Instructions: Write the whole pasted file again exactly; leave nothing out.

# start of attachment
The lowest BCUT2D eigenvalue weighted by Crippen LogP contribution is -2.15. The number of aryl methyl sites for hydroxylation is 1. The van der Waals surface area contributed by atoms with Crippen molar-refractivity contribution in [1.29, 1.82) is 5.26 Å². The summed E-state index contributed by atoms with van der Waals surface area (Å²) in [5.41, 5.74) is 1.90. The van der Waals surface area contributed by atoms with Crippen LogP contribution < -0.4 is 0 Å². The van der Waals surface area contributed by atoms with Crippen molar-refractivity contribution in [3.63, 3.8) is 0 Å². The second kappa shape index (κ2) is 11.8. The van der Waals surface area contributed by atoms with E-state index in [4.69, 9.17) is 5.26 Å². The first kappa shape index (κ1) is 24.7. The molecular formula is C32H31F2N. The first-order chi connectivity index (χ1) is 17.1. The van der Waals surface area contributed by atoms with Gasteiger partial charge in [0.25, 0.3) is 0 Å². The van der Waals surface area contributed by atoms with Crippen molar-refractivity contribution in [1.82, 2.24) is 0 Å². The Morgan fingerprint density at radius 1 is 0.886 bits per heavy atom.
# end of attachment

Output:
The lowest BCUT2D eigenvalue weighted by Crippen LogP contribution is -2.15. The number of aryl methyl sites for hydroxylation is 1. The van der Waals surface area contributed by atoms with Crippen molar-refractivity contribution in [1.29, 1.82) is 5.26 Å². The summed E-state index contributed by atoms with van der Waals surface area (Å²) in [5.41, 5.74) is 1.90. The van der Waals surface area contributed by atoms with Crippen LogP contribution < -0.4 is 0 Å². The van der Waals surface area contributed by atoms with Crippen molar-refractivity contribution in [3.63, 3.8) is 0 Å². The second kappa shape index (κ2) is 11.8. The van der Waals surface area contributed by atoms with E-state index in [4.69, 9.17) is 5.26 Å². The first kappa shape index (κ1) is 24.7. The molecular formula is C32H31F2N. The first-order chi connectivity index (χ1) is 17.1. The van der Waals surface area contributed by atoms with Gasteiger partial charge in [0.25, 0.3) is 0 Å². The van der Waals surface area contributed by atoms with Crippen molar-refractivity contribution in [1.82, 2.24) is 0 Å². The Morgan fingerprint density at radius 1 is 0.886 bits per heavy atom.